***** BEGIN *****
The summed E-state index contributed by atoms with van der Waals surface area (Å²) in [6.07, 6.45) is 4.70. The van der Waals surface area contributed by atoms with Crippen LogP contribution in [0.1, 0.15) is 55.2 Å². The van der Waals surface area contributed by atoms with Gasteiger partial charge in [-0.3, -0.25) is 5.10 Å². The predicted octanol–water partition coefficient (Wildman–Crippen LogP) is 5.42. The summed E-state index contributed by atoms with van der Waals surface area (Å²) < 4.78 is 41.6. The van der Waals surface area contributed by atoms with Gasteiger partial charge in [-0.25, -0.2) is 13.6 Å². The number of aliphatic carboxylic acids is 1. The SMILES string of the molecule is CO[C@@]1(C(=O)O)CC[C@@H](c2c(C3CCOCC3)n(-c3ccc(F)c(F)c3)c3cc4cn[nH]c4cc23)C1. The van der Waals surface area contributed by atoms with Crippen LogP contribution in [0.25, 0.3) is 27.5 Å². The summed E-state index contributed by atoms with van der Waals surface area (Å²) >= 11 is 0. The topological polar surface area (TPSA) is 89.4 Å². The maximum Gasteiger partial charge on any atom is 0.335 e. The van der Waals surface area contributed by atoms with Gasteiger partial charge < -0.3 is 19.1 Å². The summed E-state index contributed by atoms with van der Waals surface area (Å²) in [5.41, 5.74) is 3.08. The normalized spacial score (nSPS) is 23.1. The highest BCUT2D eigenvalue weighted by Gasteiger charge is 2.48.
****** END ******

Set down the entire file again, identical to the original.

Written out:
The summed E-state index contributed by atoms with van der Waals surface area (Å²) in [6.07, 6.45) is 4.70. The van der Waals surface area contributed by atoms with Crippen LogP contribution in [0.1, 0.15) is 55.2 Å². The van der Waals surface area contributed by atoms with Gasteiger partial charge in [-0.3, -0.25) is 5.10 Å². The predicted octanol–water partition coefficient (Wildman–Crippen LogP) is 5.42. The summed E-state index contributed by atoms with van der Waals surface area (Å²) < 4.78 is 41.6. The van der Waals surface area contributed by atoms with Gasteiger partial charge in [-0.25, -0.2) is 13.6 Å². The number of aliphatic carboxylic acids is 1. The SMILES string of the molecule is CO[C@@]1(C(=O)O)CC[C@@H](c2c(C3CCOCC3)n(-c3ccc(F)c(F)c3)c3cc4cn[nH]c4cc23)C1. The van der Waals surface area contributed by atoms with Crippen LogP contribution in [0.25, 0.3) is 27.5 Å². The summed E-state index contributed by atoms with van der Waals surface area (Å²) >= 11 is 0. The topological polar surface area (TPSA) is 89.4 Å². The maximum Gasteiger partial charge on any atom is 0.335 e. The van der Waals surface area contributed by atoms with Gasteiger partial charge < -0.3 is 19.1 Å². The summed E-state index contributed by atoms with van der Waals surface area (Å²) in [5.41, 5.74) is 3.08. The normalized spacial score (nSPS) is 23.1. The highest BCUT2D eigenvalue weighted by Gasteiger charge is 2.48.